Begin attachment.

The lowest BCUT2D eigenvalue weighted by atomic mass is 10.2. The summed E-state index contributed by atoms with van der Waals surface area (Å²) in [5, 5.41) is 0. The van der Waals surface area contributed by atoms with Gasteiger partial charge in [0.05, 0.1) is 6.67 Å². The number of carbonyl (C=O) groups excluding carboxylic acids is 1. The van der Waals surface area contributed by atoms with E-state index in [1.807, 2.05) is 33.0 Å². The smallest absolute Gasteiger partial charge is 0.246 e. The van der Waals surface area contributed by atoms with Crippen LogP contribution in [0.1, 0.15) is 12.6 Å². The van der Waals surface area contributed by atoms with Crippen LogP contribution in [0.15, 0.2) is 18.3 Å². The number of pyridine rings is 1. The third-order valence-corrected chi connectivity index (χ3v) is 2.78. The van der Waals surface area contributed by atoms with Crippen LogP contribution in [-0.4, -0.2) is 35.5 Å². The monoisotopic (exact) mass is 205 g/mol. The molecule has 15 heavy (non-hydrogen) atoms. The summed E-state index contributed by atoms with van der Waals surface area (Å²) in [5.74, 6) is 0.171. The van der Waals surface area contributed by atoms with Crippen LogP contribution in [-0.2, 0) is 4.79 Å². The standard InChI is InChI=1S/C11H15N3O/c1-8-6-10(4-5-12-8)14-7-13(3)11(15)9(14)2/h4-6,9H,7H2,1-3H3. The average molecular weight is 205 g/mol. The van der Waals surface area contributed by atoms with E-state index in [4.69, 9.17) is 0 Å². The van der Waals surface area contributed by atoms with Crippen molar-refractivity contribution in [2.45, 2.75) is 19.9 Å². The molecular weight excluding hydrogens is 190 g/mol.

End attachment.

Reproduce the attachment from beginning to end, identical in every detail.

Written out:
The lowest BCUT2D eigenvalue weighted by atomic mass is 10.2. The summed E-state index contributed by atoms with van der Waals surface area (Å²) in [5, 5.41) is 0. The van der Waals surface area contributed by atoms with Gasteiger partial charge in [0.05, 0.1) is 6.67 Å². The number of carbonyl (C=O) groups excluding carboxylic acids is 1. The van der Waals surface area contributed by atoms with E-state index in [1.807, 2.05) is 33.0 Å². The smallest absolute Gasteiger partial charge is 0.246 e. The van der Waals surface area contributed by atoms with Crippen LogP contribution in [0.1, 0.15) is 12.6 Å². The van der Waals surface area contributed by atoms with Crippen LogP contribution in [0.15, 0.2) is 18.3 Å². The number of pyridine rings is 1. The third-order valence-corrected chi connectivity index (χ3v) is 2.78. The van der Waals surface area contributed by atoms with Crippen LogP contribution in [-0.4, -0.2) is 35.5 Å². The monoisotopic (exact) mass is 205 g/mol. The molecule has 15 heavy (non-hydrogen) atoms. The summed E-state index contributed by atoms with van der Waals surface area (Å²) in [5.74, 6) is 0.171. The van der Waals surface area contributed by atoms with Crippen LogP contribution in [-0.2, 0) is 4.79 Å². The standard InChI is InChI=1S/C11H15N3O/c1-8-6-10(4-5-12-8)14-7-13(3)11(15)9(14)2/h4-6,9H,7H2,1-3H3. The average molecular weight is 205 g/mol. The van der Waals surface area contributed by atoms with E-state index in [4.69, 9.17) is 0 Å². The van der Waals surface area contributed by atoms with Crippen molar-refractivity contribution in [2.45, 2.75) is 19.9 Å². The molecular weight excluding hydrogens is 190 g/mol.